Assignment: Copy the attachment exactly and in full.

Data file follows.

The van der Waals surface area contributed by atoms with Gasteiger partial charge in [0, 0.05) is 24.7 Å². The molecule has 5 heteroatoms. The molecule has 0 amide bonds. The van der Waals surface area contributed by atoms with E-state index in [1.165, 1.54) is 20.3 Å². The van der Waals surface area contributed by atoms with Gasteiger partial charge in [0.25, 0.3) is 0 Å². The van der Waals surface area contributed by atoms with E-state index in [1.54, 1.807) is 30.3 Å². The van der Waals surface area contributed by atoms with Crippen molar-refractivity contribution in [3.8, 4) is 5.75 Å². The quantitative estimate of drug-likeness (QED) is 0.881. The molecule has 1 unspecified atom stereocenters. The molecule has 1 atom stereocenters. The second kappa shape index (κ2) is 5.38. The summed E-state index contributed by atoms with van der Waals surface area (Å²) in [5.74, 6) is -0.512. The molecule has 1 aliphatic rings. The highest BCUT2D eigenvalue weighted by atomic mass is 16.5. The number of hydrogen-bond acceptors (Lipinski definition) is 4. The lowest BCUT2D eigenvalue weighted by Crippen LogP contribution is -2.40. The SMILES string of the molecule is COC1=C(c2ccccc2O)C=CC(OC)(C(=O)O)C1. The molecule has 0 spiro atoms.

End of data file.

The van der Waals surface area contributed by atoms with Gasteiger partial charge in [0, 0.05) is 24.7 Å². The molecule has 5 heteroatoms. The molecule has 0 amide bonds. The van der Waals surface area contributed by atoms with E-state index in [1.165, 1.54) is 20.3 Å². The van der Waals surface area contributed by atoms with Gasteiger partial charge in [0.25, 0.3) is 0 Å². The van der Waals surface area contributed by atoms with E-state index in [1.54, 1.807) is 30.3 Å². The van der Waals surface area contributed by atoms with Crippen molar-refractivity contribution in [3.8, 4) is 5.75 Å². The quantitative estimate of drug-likeness (QED) is 0.881. The molecule has 1 unspecified atom stereocenters. The molecule has 1 atom stereocenters. The second kappa shape index (κ2) is 5.38. The summed E-state index contributed by atoms with van der Waals surface area (Å²) in [5.74, 6) is -0.512. The molecule has 1 aliphatic rings. The highest BCUT2D eigenvalue weighted by atomic mass is 16.5. The number of hydrogen-bond acceptors (Lipinski definition) is 4. The lowest BCUT2D eigenvalue weighted by Crippen LogP contribution is -2.40. The SMILES string of the molecule is COC1=C(c2ccccc2O)C=CC(OC)(C(=O)O)C1. The molecule has 0 spiro atoms.